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Tracking a changing copula

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Author Info

  • Harvey, Andrew

Abstract

A copula models the relationships between variables independently of their marginal distributions. When the variables are time series, the copula may change over time. Recursive procedures based on indicator variables are proposed for tracking these changes over time. Estimation of the unknown parameters is by maximum likelihood. When the marginal distributions change, pre-filtering is necessary before constructing the indicator variables on which the recursions are based. This entails estimating time-varying quantiles and a simple method based on time-varying histograms is proposed. The techniques are applied to the Hong Kong and Korean stock market indices. Some interesting and unexpected movements are detected, particularly after the attack on the Hong Kong dollar in 1997.

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Bibliographic Info

Article provided by Elsevier in its journal Journal of Empirical Finance.

Volume (Year): 17 (2010)
Issue (Month): 3 (June)
Pages: 485-500

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Handle: RePEc:eee:empfin:v:17:y:2010:i:3:p:485-500

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Web page: http://www.elsevier.com/locate/jempfin

Related research

Keywords: Concordance Contagion Exponentially weighted moving average Quantiles Signal extraction Tail dependence;

References

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  1. Andersen, Torben G. & Bollerslev, Tim & Christoffersen, Peter F. & Diebold, Francis X., 2006. "Volatility and Correlation Forecasting," Handbook of Economic Forecasting, Elsevier.
  2. Kee-Hong Bae & G. Andrew Karolyi & Rene M. Stulz, 2000. "A New Approach to Measuring Financial Contagion," NBER Working Papers 7913, National Bureau of Economic Research, Inc.
  3. Rodriguez, Juan Carlos, 2007. "Measuring financial contagion: A Copula approach," Journal of Empirical Finance, Elsevier, vol. 14(3), pages 401-423, June.
  4. Andrew Patton, 2004. "Modelling Asymmetric Exchange Rate Dependence," Working Papers wp04-04, Warwick Business School, Finance Group.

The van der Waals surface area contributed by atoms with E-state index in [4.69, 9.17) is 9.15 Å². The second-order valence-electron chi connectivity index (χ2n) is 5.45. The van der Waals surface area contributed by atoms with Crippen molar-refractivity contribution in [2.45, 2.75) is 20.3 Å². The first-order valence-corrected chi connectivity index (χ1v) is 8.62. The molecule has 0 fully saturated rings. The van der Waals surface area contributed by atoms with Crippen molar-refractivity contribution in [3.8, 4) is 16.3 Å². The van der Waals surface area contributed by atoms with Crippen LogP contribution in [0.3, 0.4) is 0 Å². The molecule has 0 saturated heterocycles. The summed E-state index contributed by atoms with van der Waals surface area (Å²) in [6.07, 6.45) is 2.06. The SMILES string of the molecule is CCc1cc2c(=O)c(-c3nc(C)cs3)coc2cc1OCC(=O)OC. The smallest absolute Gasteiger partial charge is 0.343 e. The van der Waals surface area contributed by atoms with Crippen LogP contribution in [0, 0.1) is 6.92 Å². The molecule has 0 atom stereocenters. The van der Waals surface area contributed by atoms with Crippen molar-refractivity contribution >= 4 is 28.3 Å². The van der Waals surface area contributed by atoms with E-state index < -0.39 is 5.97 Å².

5. DeRossi, G. & Harvey, A., 2006. "Time-Varying Quantiles," Cambridge Working Papers in Economics 0649, Faculty of Economics, University of Cambridge.
  6. Mardi Dungey & Renee Fry & Vance Martin & Brenda González-Hermosillo, 2004. "Empirical Modeling of Contagion: A Review of Methodologies," IMF Working Papers 04/78, International Monetary Fund.
  7. De Rossi, Giuliano & Harvey, Andrew, 2009. "Quantiles, expectiles and splines," Journal of Econometrics, Elsevier, vol. 152(2), pages 179-185, October.
  8. Jondeau, Eric & Rockinger, Michael, 2003. "Conditional volatility, skewness, and kurtosis: existence, persistence, and comovements," Journal of Economic Dynamics and Control, Elsevier, vol. 27(10), pages 1699-1737, August.
  9. Fabio Busetti & Andrew Harvey, 2011. "When is a Copula Constant? A Test for Changing Relationships," Journal of Financial Econometrics, Society for Financial Econometrics, vol. 9(1), pages 106-131, Winter.
  10. Kim, Tae-Hwan & White, Halbert, 2004. "On more robust estimation of skewness and kurtosis," Finance Research Letters, Elsevier, vol. 1(1), pages 56-73, March.
  11. Harvey, A., 2008. "Dynamic distributions and changing copulas," Cambridge Working Papers in Economics 0839, Faculty of Economics, University of Cambridge.
  12. van den Goorbergh, Rob W.J. & Genest, Christian & Werker, Bas J.M., 2005. "Bivariate option pricing using dynamic copula models," Insurance: Mathematics and Economics, Elsevier, vol. 37(1), pages 101-114, August.
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Cited by:
  1. Wang, Yi-Chiuan & Wu, Jyh-Lin & Lai, Yi-Hao, 2013. "A revisit to the dependence structure between the stock and foreign exchange markets: A dependence-switching copula approach," Journal of Banking & Finance, Elsevier, vol. 37(5), pages 1706-1719.

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